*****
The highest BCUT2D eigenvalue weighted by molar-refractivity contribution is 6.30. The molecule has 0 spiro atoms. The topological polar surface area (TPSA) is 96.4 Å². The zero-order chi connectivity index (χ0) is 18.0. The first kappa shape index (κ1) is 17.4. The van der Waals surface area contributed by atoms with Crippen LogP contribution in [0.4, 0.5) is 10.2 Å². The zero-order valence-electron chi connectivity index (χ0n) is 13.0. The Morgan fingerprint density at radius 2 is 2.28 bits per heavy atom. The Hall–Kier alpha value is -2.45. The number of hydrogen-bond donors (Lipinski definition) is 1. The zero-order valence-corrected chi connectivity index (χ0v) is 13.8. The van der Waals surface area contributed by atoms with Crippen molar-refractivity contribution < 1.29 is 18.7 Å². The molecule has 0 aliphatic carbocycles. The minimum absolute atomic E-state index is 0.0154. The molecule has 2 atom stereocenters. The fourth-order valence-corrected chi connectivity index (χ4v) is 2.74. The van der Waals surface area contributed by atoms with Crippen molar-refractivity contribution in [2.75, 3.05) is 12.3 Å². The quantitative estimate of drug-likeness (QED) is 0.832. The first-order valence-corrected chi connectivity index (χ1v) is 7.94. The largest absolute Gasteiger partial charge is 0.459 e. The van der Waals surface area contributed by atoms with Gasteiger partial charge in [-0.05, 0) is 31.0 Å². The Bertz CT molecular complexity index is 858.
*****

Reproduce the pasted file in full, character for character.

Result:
The highest BCUT2D eigenvalue weighted by molar-refractivity contribution is 6.30. The molecule has 0 spiro atoms. The topological polar surface area (TPSA) is 96.4 Å². The zero-order chi connectivity index (χ0) is 18.0. The first kappa shape index (κ1) is 17.4. The van der Waals surface area contributed by atoms with Crippen LogP contribution in [0.4, 0.5) is 10.2 Å². The zero-order valence-electron chi connectivity index (χ0n) is 13.0. The Morgan fingerprint density at radius 2 is 2.28 bits per heavy atom. The Hall–Kier alpha value is -2.45. The number of hydrogen-bond donors (Lipinski definition) is 1. The zero-order valence-corrected chi connectivity index (χ0v) is 13.8. The van der Waals surface area contributed by atoms with Crippen molar-refractivity contribution < 1.29 is 18.7 Å². The molecule has 0 aliphatic carbocycles. The minimum absolute atomic E-state index is 0.0154. The molecule has 2 atom stereocenters. The fourth-order valence-corrected chi connectivity index (χ4v) is 2.74. The van der Waals surface area contributed by atoms with Crippen molar-refractivity contribution in [2.75, 3.05) is 12.3 Å². The quantitative estimate of drug-likeness (QED) is 0.832. The first-order valence-corrected chi connectivity index (χ1v) is 7.94. The largest absolute Gasteiger partial charge is 0.459 e. The van der Waals surface area contributed by atoms with Gasteiger partial charge in [-0.05, 0) is 31.0 Å². The Bertz CT molecular complexity index is 858.